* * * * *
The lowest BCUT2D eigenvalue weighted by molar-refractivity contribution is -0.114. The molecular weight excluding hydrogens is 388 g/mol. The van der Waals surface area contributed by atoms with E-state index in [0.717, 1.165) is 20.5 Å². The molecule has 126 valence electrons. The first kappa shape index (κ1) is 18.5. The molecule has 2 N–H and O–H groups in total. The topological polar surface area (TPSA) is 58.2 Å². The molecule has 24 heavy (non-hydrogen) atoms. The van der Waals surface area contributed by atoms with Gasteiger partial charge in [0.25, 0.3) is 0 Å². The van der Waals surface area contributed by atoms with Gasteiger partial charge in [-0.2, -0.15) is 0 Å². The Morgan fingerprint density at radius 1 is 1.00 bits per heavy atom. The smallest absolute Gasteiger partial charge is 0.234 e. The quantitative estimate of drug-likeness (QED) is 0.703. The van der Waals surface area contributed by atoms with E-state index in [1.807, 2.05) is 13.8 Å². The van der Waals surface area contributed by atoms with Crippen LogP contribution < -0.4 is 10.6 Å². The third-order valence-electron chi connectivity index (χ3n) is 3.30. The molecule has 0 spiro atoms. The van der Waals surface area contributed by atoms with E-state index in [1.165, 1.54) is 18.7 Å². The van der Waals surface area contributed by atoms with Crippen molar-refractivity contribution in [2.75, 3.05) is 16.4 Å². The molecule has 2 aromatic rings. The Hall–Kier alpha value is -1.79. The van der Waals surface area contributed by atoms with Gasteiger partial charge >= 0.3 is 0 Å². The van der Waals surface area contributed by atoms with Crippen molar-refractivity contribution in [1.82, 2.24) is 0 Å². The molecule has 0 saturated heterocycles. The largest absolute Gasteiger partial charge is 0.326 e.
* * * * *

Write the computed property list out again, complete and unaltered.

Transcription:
The lowest BCUT2D eigenvalue weighted by molar-refractivity contribution is -0.114. The molecular weight excluding hydrogens is 388 g/mol. The van der Waals surface area contributed by atoms with E-state index in [0.717, 1.165) is 20.5 Å². The molecule has 126 valence electrons. The first kappa shape index (κ1) is 18.5. The molecule has 2 N–H and O–H groups in total. The topological polar surface area (TPSA) is 58.2 Å². The molecule has 24 heavy (non-hydrogen) atoms. The van der Waals surface area contributed by atoms with Gasteiger partial charge in [0.25, 0.3) is 0 Å². The van der Waals surface area contributed by atoms with Gasteiger partial charge in [-0.2, -0.15) is 0 Å². The Morgan fingerprint density at radius 1 is 1.00 bits per heavy atom. The smallest absolute Gasteiger partial charge is 0.234 e. The quantitative estimate of drug-likeness (QED) is 0.703. The van der Waals surface area contributed by atoms with E-state index in [1.807, 2.05) is 13.8 Å². The van der Waals surface area contributed by atoms with Crippen LogP contribution < -0.4 is 10.6 Å². The third-order valence-electron chi connectivity index (χ3n) is 3.30. The molecule has 0 spiro atoms. The van der Waals surface area contributed by atoms with E-state index in [1.165, 1.54) is 18.7 Å². The van der Waals surface area contributed by atoms with Crippen molar-refractivity contribution in [2.75, 3.05) is 16.4 Å². The molecule has 2 aromatic rings. The Hall–Kier alpha value is -1.79. The van der Waals surface area contributed by atoms with Gasteiger partial charge >= 0.3 is 0 Å². The van der Waals surface area contributed by atoms with Crippen molar-refractivity contribution in [1.82, 2.24) is 0 Å². The molecule has 0 saturated heterocycles. The largest absolute Gasteiger partial charge is 0.326 e.